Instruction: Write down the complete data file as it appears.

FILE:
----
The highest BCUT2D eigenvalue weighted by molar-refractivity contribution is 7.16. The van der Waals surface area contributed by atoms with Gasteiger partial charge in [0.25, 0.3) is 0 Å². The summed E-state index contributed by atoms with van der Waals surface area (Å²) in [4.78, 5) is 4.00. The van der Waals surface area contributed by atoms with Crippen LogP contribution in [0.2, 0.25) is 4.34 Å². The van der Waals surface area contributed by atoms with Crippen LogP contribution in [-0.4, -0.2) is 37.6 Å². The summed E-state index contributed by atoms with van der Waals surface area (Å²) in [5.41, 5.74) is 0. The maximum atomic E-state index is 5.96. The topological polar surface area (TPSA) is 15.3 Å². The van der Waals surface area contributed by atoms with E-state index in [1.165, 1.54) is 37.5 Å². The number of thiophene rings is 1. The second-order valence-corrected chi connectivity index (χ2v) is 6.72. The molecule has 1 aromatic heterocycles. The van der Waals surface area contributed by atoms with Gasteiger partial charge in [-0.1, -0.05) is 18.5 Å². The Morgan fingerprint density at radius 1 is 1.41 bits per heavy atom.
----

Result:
The highest BCUT2D eigenvalue weighted by molar-refractivity contribution is 7.16. The van der Waals surface area contributed by atoms with Gasteiger partial charge in [0.25, 0.3) is 0 Å². The summed E-state index contributed by atoms with van der Waals surface area (Å²) in [4.78, 5) is 4.00. The van der Waals surface area contributed by atoms with Crippen LogP contribution in [0.2, 0.25) is 4.34 Å². The van der Waals surface area contributed by atoms with Crippen LogP contribution in [-0.4, -0.2) is 37.6 Å². The summed E-state index contributed by atoms with van der Waals surface area (Å²) in [5.41, 5.74) is 0. The maximum atomic E-state index is 5.96. The topological polar surface area (TPSA) is 15.3 Å². The van der Waals surface area contributed by atoms with E-state index in [1.165, 1.54) is 37.5 Å². The number of thiophene rings is 1. The second-order valence-corrected chi connectivity index (χ2v) is 6.72. The molecule has 1 aromatic heterocycles. The van der Waals surface area contributed by atoms with Gasteiger partial charge in [-0.1, -0.05) is 18.5 Å². The Morgan fingerprint density at radius 1 is 1.41 bits per heavy atom.